Daily Archives: November 9, 2011
Read Part I here
Read Part II here
Part III continued below
Two Years Later…
It was the same as any other night. White snow adorned the streets, insides were a picture of life with lights seeping out through windows but the outsides were a picture of desertion. For Ian, it was just another one of his chosen days. The notice had come two weeks earlier, the task to be executed on the full moon. As much as he’d wanted to stay indoors on this fortnight, there was nothing he could do once the order came in. His thoughts wandering, he looked up the moon half covered with clouds and thought he saw the color of blood in it. Thinking it couldn’t be and was probably only an illusion, he didn’t look back. Years and decades had taught him that while some things had hidden meanings, some were simply illusions that were of no consequence. Turning around the corner of the block, he came face to face with his companion.
“Cloudy night!” His companion exclaimed. He didn’t respond. Rarely did.
“I’ll be doing the job; you just have to act guard.” His partner continued. “It’s an interesting one, a pity you’ll be missing it; but you know; order calls.”
Apparently his partner was extremely excited and could barely bear it.
“Three targets; its three targets. Can you imagine on one night?” His partner continued. “And one of them is a child. The third has to be taken back alive. It seems there’s more to the ‘child’.”
“It’s not our job to know what more there is.” Ian replied. “Where are we headed?”
“It’s just here,” his companion pointed to an old apartment building at the end of the block as they started walking towards it. “Apartment A-C on the ground floor.”
“Make it quick.”
At first, he thought he imagined hearing Su Ae crying. It had been over a year since he had last seen Su Ae, mainly because she had moved away to some other housing block within the city. There was no way she could be here. She had visited the old neighborhood a few times where he’d seen her, at one time following her halfway back to her place but had stopped himself. Seeing her reminded him of someone he had long since given up any thought about and continuing would only make his guilt worse.
But the sound hit him again. Someone biting back their tears, making careful not to be heard, but his senses were too sharp to not notice the sound even though he stood outside the boundary. It sounded like a small girl. Looking back at the house, he mused it must be the child of the family living there. He was probably imagining it was Su Ae.
“Ian!” His companion’s voice reached his mind.
“What is it?” he asked.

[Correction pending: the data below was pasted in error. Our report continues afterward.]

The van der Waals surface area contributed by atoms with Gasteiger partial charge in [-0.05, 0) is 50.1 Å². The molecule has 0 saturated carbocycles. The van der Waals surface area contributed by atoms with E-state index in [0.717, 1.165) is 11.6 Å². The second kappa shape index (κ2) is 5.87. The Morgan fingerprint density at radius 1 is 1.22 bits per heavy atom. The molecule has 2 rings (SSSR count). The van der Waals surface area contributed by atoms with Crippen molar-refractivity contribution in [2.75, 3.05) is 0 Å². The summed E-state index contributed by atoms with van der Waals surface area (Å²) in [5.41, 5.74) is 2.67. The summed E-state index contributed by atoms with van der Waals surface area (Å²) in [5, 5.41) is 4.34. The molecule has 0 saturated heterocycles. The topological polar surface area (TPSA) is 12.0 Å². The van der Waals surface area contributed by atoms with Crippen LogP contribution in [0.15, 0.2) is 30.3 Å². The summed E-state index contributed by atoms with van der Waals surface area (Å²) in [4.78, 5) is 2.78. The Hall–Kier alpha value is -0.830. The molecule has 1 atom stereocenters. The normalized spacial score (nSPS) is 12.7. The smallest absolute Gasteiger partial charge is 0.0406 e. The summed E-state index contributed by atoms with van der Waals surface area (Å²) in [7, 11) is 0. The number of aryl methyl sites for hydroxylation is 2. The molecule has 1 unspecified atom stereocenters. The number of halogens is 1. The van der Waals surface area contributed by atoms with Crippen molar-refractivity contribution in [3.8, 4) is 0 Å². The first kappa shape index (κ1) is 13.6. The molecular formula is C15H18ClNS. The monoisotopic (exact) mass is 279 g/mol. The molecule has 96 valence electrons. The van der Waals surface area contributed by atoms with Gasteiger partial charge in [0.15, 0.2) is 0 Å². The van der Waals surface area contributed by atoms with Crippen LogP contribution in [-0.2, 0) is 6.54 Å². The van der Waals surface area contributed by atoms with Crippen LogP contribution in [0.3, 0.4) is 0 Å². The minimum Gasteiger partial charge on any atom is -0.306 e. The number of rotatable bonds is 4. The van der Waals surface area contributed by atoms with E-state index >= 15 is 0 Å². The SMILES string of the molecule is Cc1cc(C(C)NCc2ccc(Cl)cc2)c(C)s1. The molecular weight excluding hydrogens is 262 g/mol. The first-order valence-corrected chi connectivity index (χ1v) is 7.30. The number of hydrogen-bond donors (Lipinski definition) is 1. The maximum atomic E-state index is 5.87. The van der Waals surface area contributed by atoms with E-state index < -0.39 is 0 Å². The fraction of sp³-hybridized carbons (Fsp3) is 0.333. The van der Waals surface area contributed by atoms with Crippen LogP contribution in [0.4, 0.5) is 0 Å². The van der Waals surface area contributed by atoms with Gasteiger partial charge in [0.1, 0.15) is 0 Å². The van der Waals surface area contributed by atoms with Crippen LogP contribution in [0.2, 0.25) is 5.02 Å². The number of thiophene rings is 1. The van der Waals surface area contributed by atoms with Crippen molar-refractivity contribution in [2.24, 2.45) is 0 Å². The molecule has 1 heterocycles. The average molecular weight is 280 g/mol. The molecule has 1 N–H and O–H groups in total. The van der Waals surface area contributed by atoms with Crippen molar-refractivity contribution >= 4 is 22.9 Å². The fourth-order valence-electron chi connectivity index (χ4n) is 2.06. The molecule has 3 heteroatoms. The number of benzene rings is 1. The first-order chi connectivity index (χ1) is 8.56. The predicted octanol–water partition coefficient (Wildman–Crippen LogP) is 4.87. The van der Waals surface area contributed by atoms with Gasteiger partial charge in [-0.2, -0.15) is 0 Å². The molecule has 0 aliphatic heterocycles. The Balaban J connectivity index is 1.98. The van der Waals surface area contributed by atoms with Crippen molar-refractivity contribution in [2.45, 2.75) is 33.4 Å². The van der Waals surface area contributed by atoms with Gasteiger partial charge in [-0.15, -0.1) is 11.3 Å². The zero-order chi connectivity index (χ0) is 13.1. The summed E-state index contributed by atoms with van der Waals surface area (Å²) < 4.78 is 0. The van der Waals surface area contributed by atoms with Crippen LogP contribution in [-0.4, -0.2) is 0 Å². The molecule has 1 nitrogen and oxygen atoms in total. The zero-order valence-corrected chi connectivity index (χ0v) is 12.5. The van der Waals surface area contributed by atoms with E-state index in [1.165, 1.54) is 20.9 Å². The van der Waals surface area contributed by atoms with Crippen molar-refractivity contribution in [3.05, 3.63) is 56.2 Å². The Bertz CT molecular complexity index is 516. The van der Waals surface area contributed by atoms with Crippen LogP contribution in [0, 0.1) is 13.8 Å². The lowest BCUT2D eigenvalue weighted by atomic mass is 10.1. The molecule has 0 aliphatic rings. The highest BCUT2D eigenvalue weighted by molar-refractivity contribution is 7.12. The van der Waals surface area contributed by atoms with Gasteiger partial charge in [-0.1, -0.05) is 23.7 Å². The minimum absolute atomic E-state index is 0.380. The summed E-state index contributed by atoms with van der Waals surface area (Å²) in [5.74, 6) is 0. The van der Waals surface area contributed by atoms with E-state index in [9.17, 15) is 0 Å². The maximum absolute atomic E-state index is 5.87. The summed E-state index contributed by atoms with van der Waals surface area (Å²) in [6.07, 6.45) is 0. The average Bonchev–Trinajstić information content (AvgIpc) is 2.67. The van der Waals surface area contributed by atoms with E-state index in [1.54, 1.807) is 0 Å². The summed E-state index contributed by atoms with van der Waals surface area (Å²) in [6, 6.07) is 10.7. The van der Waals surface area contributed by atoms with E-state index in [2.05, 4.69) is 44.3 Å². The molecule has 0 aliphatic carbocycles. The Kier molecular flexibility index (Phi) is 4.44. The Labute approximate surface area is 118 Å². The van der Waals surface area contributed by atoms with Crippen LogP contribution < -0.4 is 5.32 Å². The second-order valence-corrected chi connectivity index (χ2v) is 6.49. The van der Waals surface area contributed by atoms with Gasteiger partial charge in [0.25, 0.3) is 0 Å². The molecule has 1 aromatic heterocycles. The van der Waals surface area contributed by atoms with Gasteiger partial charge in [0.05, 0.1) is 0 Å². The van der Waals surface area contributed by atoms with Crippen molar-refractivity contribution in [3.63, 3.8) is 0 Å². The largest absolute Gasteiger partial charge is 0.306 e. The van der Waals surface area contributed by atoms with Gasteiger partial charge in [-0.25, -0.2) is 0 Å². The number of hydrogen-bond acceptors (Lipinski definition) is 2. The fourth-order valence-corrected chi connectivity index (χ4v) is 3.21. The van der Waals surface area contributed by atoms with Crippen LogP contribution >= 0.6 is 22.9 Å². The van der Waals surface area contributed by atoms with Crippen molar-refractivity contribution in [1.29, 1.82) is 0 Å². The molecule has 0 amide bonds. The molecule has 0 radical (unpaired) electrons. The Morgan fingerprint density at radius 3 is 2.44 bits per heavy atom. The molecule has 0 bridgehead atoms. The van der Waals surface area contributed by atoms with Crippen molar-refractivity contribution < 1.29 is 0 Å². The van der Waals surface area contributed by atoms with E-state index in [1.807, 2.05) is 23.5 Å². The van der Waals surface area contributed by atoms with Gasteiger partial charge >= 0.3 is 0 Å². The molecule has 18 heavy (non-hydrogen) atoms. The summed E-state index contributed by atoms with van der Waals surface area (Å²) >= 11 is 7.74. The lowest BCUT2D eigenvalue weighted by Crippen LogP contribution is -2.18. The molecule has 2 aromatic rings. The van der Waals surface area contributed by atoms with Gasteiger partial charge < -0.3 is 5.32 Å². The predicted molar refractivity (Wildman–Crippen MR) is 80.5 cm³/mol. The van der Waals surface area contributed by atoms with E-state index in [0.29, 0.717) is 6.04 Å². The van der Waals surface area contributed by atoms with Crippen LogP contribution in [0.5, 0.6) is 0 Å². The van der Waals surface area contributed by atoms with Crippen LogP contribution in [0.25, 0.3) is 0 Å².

“I’ve got the two with me, but there’s no sign of the third. And they aren’t talking.” His companion hissed. “Come on in.”
Ian had always been fast. Within moments, he was in the lobby of the house. His companion came out from the lounge on his left.
“It seems they might have put a charm to hide the kid. See if you can find her.” His companion told him. “I’ll deal with these two and be by you in a bit.”
A man of little words, Ian simply nodded. Focusing his senses on the house, he closed his eyes. He felt every bit of the house around him, from the small cupboard in the kitchen to the bedrooms upstairs. And It was in the second floor study that he found what he was looking for. Without a word, he opened his eyes and headed upstairs. His companion went back to the lounge.
Opening the door to the study, he simply stood in the doorway. His orders were as the observer. His partner had to complete the task. Two minutes later, his companion joined him. Ian felt the spell weaken, but it hadn’t yet been broken.
“Third’s in here somewhere,” Ian told his partner. “Did you kill the two?”
His companion grinned. “They’ll die soon enough!”
His expression made Ian sick. Even after all these centuries behind him and the nature of his work, he still felt disgusted by violence, and people like his companion. He was a killer, but he felt no joy in his work. Yet again, he felt no sorrow either.
“I’ll be downstairs.” He simply said and headed back downstairs without a backward glance. Instead of heading straight out, he stood in the lounge doorway for a bit. The walls were covered in blood. His partner had a sickening sense. While he looked around the room, he was too disgusted and feeling sickened towards the mess his partner had created that he did not see one of the injured crawling slowly towards him until he turned to head outside, when a hand grabbed his ankle loosely.